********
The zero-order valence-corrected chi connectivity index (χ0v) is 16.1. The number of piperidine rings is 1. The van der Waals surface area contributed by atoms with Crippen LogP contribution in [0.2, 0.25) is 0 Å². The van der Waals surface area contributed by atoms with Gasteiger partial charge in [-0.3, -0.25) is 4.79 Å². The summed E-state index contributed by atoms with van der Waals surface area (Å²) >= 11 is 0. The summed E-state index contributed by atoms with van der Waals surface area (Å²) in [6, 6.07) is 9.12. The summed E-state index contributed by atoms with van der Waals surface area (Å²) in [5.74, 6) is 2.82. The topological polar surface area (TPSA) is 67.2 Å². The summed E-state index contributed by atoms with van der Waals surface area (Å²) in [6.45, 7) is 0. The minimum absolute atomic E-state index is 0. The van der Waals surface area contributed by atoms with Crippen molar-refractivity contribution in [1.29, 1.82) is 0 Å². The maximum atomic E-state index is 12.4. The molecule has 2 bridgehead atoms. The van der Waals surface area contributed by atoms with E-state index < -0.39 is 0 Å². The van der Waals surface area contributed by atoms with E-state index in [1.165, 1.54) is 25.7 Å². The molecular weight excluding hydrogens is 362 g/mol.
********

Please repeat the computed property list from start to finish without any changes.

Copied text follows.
The zero-order valence-corrected chi connectivity index (χ0v) is 16.1. The number of piperidine rings is 1. The van der Waals surface area contributed by atoms with Crippen LogP contribution in [0.2, 0.25) is 0 Å². The van der Waals surface area contributed by atoms with Gasteiger partial charge in [-0.3, -0.25) is 4.79 Å². The summed E-state index contributed by atoms with van der Waals surface area (Å²) >= 11 is 0. The summed E-state index contributed by atoms with van der Waals surface area (Å²) in [6, 6.07) is 9.12. The summed E-state index contributed by atoms with van der Waals surface area (Å²) in [5.74, 6) is 2.82. The topological polar surface area (TPSA) is 67.2 Å². The summed E-state index contributed by atoms with van der Waals surface area (Å²) in [6.45, 7) is 0. The minimum absolute atomic E-state index is 0. The van der Waals surface area contributed by atoms with Crippen molar-refractivity contribution in [1.29, 1.82) is 0 Å². The maximum atomic E-state index is 12.4. The molecule has 2 bridgehead atoms. The van der Waals surface area contributed by atoms with E-state index < -0.39 is 0 Å². The van der Waals surface area contributed by atoms with E-state index in [1.165, 1.54) is 25.7 Å². The molecular weight excluding hydrogens is 362 g/mol.